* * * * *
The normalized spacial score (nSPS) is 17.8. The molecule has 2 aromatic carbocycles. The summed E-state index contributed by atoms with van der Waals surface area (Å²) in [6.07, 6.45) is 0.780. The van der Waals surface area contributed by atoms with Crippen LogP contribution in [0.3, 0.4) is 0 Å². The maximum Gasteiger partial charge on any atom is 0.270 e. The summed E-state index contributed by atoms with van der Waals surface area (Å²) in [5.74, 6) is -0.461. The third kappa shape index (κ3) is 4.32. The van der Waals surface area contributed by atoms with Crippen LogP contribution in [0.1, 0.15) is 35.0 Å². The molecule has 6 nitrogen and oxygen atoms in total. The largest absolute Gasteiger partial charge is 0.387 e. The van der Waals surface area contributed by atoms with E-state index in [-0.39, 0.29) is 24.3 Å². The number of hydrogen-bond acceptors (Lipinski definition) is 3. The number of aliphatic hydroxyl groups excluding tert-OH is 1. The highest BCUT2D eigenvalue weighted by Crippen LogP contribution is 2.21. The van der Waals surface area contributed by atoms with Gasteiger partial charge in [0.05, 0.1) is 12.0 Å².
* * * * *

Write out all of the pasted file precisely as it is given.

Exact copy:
The normalized spacial score (nSPS) is 17.8. The molecule has 2 aromatic carbocycles. The summed E-state index contributed by atoms with van der Waals surface area (Å²) in [6.07, 6.45) is 0.780. The van der Waals surface area contributed by atoms with Crippen LogP contribution in [0.3, 0.4) is 0 Å². The maximum Gasteiger partial charge on any atom is 0.270 e. The summed E-state index contributed by atoms with van der Waals surface area (Å²) in [5.74, 6) is -0.461. The third kappa shape index (κ3) is 4.32. The van der Waals surface area contributed by atoms with Crippen LogP contribution in [0.1, 0.15) is 35.0 Å². The molecule has 6 nitrogen and oxygen atoms in total. The largest absolute Gasteiger partial charge is 0.387 e. The van der Waals surface area contributed by atoms with E-state index in [-0.39, 0.29) is 24.3 Å². The number of hydrogen-bond acceptors (Lipinski definition) is 3. The number of aliphatic hydroxyl groups excluding tert-OH is 1. The highest BCUT2D eigenvalue weighted by Crippen LogP contribution is 2.21. The van der Waals surface area contributed by atoms with Gasteiger partial charge in [0.05, 0.1) is 12.0 Å².